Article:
The Code of Student Conduct
The Code of Student Conduct is intended to provide guidelines and to outline community expectations as our means of enforcing our commitment to those goals and values outlined in the University Mission Statement.The Code of Student Conduct outlines the standards of behavior that students are expected to follow at St. Mary’s University.
Incident Reviews: The Judicial Advisor/Officer reviews all reports and information received from University departments, staff, officials or community members to determine if there is sufficient information to indicate the Code of Student Conduct has been violated. If the Judicial Advisor/Officer concludes that this standard has been met, the student will then receive a notice from the Office of Judicial Affairs containing the university rules that are alleged to have been violated during the documented incident.
The Charge Letter: The charge letter outlines the alleged violations in a brief narrative and behavioral description of the incident and summons the student to a meeting with the Judicial Advisor or Judicial Officer.
The Conduct Decision: The conduct decision determines whether the student is “Responsible” or “Not Responsible” instead of “Guilty” or “Innocent.”
Types of Conduct Meetings
There are two types of conduct meetings available to the student to resolve judicial matters:
- For students who choose to accept responsibility for alleged charge(s)
- Not recorded or transcripted
- Written decision serves as the official record of the informal meeting and will be sent to the student within 15 days from the conclusion of the Judicial Officer’s deliberation
Formal Student Conduct Meetings
- For students who choose not to accept responsibility for alleged charge(s)
- Witnesses may be called and questioned by the charged student
- Charged student is notified within 5 business days but not more than 15 days in advance of the hearing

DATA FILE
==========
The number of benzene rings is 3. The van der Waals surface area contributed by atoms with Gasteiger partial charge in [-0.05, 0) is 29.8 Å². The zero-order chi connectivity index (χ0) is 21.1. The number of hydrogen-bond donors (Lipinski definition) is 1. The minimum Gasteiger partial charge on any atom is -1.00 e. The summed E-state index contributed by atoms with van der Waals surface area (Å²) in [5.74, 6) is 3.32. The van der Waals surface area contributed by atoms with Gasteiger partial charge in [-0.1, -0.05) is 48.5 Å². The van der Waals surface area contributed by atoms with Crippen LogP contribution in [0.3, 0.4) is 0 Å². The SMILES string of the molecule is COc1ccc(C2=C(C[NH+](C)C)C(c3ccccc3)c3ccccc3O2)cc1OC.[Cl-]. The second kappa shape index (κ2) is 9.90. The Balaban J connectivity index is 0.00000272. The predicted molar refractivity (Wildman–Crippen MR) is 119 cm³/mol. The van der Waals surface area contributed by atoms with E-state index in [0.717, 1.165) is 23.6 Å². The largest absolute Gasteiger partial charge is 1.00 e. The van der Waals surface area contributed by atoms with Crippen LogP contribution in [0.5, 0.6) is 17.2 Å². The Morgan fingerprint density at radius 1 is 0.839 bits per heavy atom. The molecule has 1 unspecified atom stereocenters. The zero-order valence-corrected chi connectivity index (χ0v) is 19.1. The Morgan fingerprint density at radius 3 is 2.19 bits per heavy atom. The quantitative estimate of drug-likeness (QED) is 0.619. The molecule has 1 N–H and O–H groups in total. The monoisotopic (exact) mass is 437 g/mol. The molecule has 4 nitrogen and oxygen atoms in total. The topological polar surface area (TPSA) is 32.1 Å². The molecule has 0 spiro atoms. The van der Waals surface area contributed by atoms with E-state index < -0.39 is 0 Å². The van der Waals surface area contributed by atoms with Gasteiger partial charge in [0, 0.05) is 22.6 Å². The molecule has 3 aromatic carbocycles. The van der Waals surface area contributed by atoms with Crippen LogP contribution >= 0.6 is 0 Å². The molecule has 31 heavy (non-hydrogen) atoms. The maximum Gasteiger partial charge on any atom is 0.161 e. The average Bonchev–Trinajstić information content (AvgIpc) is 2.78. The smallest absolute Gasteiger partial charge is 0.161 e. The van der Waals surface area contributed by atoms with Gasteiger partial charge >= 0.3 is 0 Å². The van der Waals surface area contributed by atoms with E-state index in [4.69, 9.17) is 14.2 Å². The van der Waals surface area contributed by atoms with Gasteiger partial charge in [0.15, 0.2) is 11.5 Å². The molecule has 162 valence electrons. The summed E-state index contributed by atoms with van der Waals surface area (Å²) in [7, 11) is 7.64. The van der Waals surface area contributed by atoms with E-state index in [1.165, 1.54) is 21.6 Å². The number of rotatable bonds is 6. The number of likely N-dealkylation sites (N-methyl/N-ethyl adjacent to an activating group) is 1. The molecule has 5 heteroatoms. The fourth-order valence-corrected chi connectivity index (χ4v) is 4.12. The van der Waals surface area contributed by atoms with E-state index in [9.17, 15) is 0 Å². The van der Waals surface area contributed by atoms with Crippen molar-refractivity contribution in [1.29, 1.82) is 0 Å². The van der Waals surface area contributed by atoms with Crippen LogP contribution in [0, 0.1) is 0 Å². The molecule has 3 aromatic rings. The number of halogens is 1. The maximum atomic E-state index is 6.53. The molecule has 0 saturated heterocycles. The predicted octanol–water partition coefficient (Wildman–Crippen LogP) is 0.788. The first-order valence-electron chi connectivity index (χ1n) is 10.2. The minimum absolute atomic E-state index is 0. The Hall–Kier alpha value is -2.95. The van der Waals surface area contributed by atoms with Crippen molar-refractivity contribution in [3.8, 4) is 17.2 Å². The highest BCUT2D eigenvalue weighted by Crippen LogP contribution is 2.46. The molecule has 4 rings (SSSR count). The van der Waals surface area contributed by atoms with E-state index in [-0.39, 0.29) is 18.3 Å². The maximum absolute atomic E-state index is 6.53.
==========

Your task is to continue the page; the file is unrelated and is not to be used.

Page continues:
- Charged student can request an advisor
- Tape-recorded, which serves as the verbatim record of the conduct meeting
- Heard by a University Judicial Board comprised of faculty, staff and students
- Formal decision letter from the Dean of Students will be sent to the student within 15 days from the conclusion of the Judicial Board’s deliberation
Conduct Meeting Forums
Students and student organizations (including fraternities and sororities, student-athletes, and other leadership organizations) charged through the Office of Judicial Affairs may choose from the following conduct review forums:
The Information Session is informal and is conducted by the Judicial Advisor or the Judicial Officer. This session is an opportunity for the Judicial Advisor and/or the Judicial Officer to meet with the student to discuss the incident as a means of gathering the student perspective on information contained in the incident report.
Administrative Conduct Meeting
This informal meeting is conducted by the Judicial Advisor or Judicial Officer. The student accepts responsibility for his/her actions and is notified of their sanctions during this meeting.
University Student Judicial Board
This is a formal conduct meeting held in front of a University Student Judicial Board panel composed of faculty, staff and students who have been trained to review student conduct issues. The Board examines all available information about the specific conduct incident and them provides their finding of responsibility and recommended sanctions to the Dean of Students for review and enforcement.
Conduct Meeting Procedures
If the student or organization rejects an informal conduct meeting and disputes the investigative findings that any violations have been committed, the incident shall be reviewed through the University Student Judicial Board. A complete guide to the Judicial Board review procedures can be found in the Student Handbook and Code of Student Conduct, Article V: Judicial Charges and Hearings.